Brookings et al. (2014) offer a control theoretical approach that focuses on temporal alignment with experimental data and is not feature based, unlike the approach used here. Hay et al. (2011) possessed experimental backpropagating action potential-evoked calcium spike recordings from proximal and distal dendrites in neocortical layer 5 pyramidal cells to constrain their model explorations. While this is feasible to obtain for pyramidal cells, dendritic recordings in many interneuron types are much more challenging, due to the smaller diameters of interneuron dendrites and the heterogeneity of interneuron types. For this reason, we relied on dendritic Ca2+ imaging data, which can be indicative of action potential propagation based on previous works (CA1 pyramidal cells: Spruston et al., 1995; Golding et al., 2001; CA1 OLM cells: Martina et al., 2000; Topolnik et al., 2009; CA1 basket cells: Hu et al., 2010; Camiré and Topolnik, 2014).
As well, the approach used by Hay et al. (2011) relies on a base knowledge of layer 5 pyramidal cell channel types and conductance ranges, which has not yet been obtained for IS3 cells. Similarly, to generate a large database of OLM cell models necessary to explore conductance densities and channel distributions, Sekulić et al. (2014) based their models on experimental data for CA1 OLM cell channels and conductance ranges obtained from previous work before using a high-performance computing cluster. In this sense, our approach is useful for focusing on intrinsic properties that are unknown and are of potential theoretical and functional importance.
Although it is unclear whether or not the IS3 features chosen for the models to capture are sufficient, in previous work from Druckmann et al. (2011), it was found that simple current steps were appropriate stimuli to reveal the dynamics of the cell. Here we chose representative IS3 features from the experimental data that we wanted to capture, and particular current step sizes were chosen to encompass each of the four chosen features (Table 2). Our CIP choices were based on the experimental data and features in hand, and with these choices we aimed to obtain representative models. As we were not aiming for optimal models per se, we did not focus on examining different CIPs to see what might be ideal, but rather to make choices that were encompassing of the data. Also, our approach did not focus on automating the capturing of the variability in the experimental data (Druckmann et al., 2007; Brookings et al., 2014), but rather used non-automated, flexible hand tuning to ensure that model feature measurements fell within the distributions found experimentally.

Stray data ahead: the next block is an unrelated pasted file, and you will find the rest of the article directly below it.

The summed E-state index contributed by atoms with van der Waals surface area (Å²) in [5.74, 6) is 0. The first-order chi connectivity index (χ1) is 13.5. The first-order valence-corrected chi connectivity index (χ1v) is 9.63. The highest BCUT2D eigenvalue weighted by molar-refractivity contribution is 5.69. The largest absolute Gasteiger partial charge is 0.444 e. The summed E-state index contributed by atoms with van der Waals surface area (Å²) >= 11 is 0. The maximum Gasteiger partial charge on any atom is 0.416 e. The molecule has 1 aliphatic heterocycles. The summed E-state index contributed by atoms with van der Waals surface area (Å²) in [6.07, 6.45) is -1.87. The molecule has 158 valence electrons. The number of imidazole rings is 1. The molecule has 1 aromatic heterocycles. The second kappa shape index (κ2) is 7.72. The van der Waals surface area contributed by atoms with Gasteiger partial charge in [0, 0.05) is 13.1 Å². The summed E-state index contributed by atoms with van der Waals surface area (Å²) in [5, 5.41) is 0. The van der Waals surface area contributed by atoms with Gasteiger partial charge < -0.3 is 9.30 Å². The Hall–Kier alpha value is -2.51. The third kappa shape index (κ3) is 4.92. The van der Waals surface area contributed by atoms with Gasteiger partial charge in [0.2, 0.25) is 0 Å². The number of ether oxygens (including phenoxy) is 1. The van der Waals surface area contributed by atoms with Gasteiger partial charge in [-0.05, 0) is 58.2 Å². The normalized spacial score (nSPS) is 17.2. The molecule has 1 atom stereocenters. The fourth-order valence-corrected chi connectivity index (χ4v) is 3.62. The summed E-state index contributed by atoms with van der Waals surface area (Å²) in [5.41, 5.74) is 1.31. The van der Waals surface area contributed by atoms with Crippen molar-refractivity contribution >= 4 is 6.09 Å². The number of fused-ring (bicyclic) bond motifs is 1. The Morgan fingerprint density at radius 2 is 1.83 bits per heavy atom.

The major morphological limitation is whether or not axonal branches are important in this scenario (M1 vs M2 morphology). From one perspective, including this feature is computationally expensive and requires additional assumptions regarding axonal biophysical properties. From another perspective, excluding it can limit the uses of the model in future projects. Also it seems clear that a large proportion of IS3 surface area is occupied by axonal arborization (i.e., 65% in this case), which means that there is a fairly large loss in surface area once axonal branches are removed. Importantly though, once the passive parameters are optimized in both morphologies, the inclusion of somatic channels has similar effects (data not shown) on the action potential shape and timing measurements in both the M1 and M2 morphologies. Therefore, we can assume that adjusting the passive properties in the remaining axon segments is enough to counteract the effects of surface area loss without largely altering the spiking properties of the cell.